The City of Boston Votes to Ban Fossil Fuels in New Infrastructure

On September 14th, 2022, the Boston City Council voted to adopt a new pilot program in Massachusetts that limits or bans the use of fossil fuels in new building developments. With a 9-3 vote, this decision is a step closer to achieving Boston’s goal of net zero emissions by 2050. Boston will join a handful of U.S. cities, including New York City, Washington, D.C., and Seattle, that have adopted similar legislation. 

The state’s pilot program comes from a provision in House Bill 5060, a clean energy bill that Governor Charlie Baker signed into law on August 11th. “The pilot project will be administered by the Massachusetts Department of Energy Resources. It allows cities and towns to develop local ordinances that restrict or prohibit new building construction or major renovation projects that use fossil fuels, including through the withholding or conditioning of building permits.” The climate bill defines fossil fuel-free as “an entire building that … does not utilize coal, oil, natural gas, or other fuel hydrocarbons, including synthetic equivalents, or other fossil fuels … in its operations.” The only buildings exempt from this program are hospitals and laboratories. Provisions in the bill stipulate that only ten cities or towns may apply, and cannot do so until submitting a home rule petition, or a “request from a city for a new power from the state legislature.” The recent city council vote secured the home rule petition for Boston, making New England’s largest city eligible to apply for the state’s clean energy bill. 

The vote signifies a turning point in Boston’s transition to clean energy. The adoption of this pilot plan would be seen as a victory for Mayor Michelle Wu, who prioritized climate change mitigation throughout her campaign. Mayor Wu stated in a press conference that she is “grateful to the Boston City Council for passing [the] home rule petition,” and “looks forward to working with community members and stakeholders to inform this process.” Ten municipalities have already submitted a home rule petition and intend to join the program. However, Boston was not one of the ten originally designated cities in line to adopt the pilot program. Three Massachusetts cities, including Arlington, Newton, and West Tisbury, are at risk of non-compliance with the bill’s affordable housing requirement. The bill requires that cities must have at least 10% affordable housing. West Tisbury city officials openly acknowledged that the town does not meet the bill’s criteria and may withdraw. Any availability would allow Boston to join the pilot program. 

If successful, Boston may soon eliminate the use of fossil fuels in new construction projects. The City of Boston’s most recent Climate Action Report found that buildings account for nearly 70% of total emissions and transportation accounts for the remaining 30% of emissions. This program intends to cut fossil fuel emissions from the highest contributing sector and offers opportunities for innovation during the transition to renewable energy. According to Professor Nathan Phillips, a physiological ecologist and activist at Boston University’s Department of Earth & Environment, “gas infrastructure underpins the heating infrastructure in cities like Boston…but there’s another way to heat our homes which is safer, cleaner, more efficient, and climate-friendly.” Berkeley, California was the first city to implement a gas ban on construction projects and major renovations, and New York City will likely do so by 2024. The state pilot program will enable Boston to follow those initiatives and set a precedent for cities across the country to expand the future of clean energy. Professor Phillips emphasized that “we can and must get beyond the combustion economy.”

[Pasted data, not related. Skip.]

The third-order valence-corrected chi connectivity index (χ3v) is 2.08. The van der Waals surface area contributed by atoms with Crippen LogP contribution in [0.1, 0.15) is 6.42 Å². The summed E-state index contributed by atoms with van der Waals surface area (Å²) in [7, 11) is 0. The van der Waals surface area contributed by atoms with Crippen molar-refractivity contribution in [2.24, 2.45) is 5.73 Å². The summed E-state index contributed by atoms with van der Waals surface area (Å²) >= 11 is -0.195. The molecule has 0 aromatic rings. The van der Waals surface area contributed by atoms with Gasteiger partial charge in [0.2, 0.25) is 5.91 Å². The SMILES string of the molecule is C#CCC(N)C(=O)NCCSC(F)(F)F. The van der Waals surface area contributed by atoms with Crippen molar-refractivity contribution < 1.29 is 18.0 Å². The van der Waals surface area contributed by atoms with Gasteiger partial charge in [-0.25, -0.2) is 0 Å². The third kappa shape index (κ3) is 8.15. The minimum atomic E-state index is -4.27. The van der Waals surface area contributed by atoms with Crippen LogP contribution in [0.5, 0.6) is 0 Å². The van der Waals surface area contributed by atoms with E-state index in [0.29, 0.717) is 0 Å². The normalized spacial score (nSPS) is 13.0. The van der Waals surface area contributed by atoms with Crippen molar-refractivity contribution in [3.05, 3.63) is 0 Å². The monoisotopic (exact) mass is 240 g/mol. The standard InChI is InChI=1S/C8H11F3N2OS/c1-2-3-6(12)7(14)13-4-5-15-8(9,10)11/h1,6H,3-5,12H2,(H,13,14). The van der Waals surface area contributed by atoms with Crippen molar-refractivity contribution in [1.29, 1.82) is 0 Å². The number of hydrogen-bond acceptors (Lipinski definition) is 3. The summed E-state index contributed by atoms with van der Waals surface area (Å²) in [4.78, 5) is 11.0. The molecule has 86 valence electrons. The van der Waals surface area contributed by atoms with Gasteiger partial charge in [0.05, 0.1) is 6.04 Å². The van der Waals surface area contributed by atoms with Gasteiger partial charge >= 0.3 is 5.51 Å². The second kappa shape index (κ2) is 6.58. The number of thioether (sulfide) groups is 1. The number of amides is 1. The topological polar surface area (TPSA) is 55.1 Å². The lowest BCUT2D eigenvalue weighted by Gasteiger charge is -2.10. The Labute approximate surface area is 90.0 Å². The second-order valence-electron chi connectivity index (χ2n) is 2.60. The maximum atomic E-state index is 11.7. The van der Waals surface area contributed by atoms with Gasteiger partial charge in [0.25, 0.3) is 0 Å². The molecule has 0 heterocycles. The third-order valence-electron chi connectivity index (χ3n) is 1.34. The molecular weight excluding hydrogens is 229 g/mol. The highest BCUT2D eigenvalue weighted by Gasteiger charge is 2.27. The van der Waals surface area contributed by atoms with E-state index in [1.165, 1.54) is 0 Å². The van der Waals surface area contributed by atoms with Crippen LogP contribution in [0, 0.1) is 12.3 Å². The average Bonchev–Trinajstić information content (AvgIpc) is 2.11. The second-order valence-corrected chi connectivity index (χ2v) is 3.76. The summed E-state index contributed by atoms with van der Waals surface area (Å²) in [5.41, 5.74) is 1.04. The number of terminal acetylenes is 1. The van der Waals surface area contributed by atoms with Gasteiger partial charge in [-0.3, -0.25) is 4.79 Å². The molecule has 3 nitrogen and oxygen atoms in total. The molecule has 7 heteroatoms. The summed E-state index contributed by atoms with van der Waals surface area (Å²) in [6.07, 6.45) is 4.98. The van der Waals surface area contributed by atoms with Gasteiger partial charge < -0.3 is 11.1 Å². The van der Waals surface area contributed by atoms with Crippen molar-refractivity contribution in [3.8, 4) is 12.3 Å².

“There is no energy source that is free of impacts,” says Professor Phillips, “I am convinced that solar and wind are much much better solutions than fossil fuels. They are solutions and fossil fuels are dead ends for our future.” In a city of nearly 655,000 people, the transition toward renewable energy raises questions about equitability. If, for example, the city proposes strategies for the electrification of residential areas, which neighborhoods will be prioritized? What strategies ensure the transition away from gas infrastructure is sustainable? The goal is to transition sustainably, without causing what Professor Phillips calls a “utility death spiral”––the idea that as consumers transition to clean energy, utility fares increase for the remaining ratepayers. It comes as no surprise that Boston wants to avoid this. 

The City of Boston’s Climate Action Report outlines two guiding principles to ensure equitable climate goals. The first states that “people of color and low-income communities must not be disproportionately impacted by climate hazards,” recognizing that BIPOC and low-income communities are often at the frontlines of environmental injustice. The second goal ensures that “benefits from climate mitigation and preparedness efforts be shared equitably among all people.” In the report, Rev. Mariama White-Hammond, Boston’s Chief of Environment, Energy, and Open Spaces writes “we still have a long way to go if we are going to create the sustainable, equitable, and resilient future that we all deserve.” Professor Phillips agrees the transition needs to be equitable. “Everyone wants choice. They want to feel like they have choice. And they want to have legitimate choice. And the reality of this is there is choice.”

Society is at a crossroads right now when faced with the future of clean energy. What future do we choose to envision? It is the responsibility of communities to uphold that vision, and in the process make our cities more equitable, safe, and innovative. 


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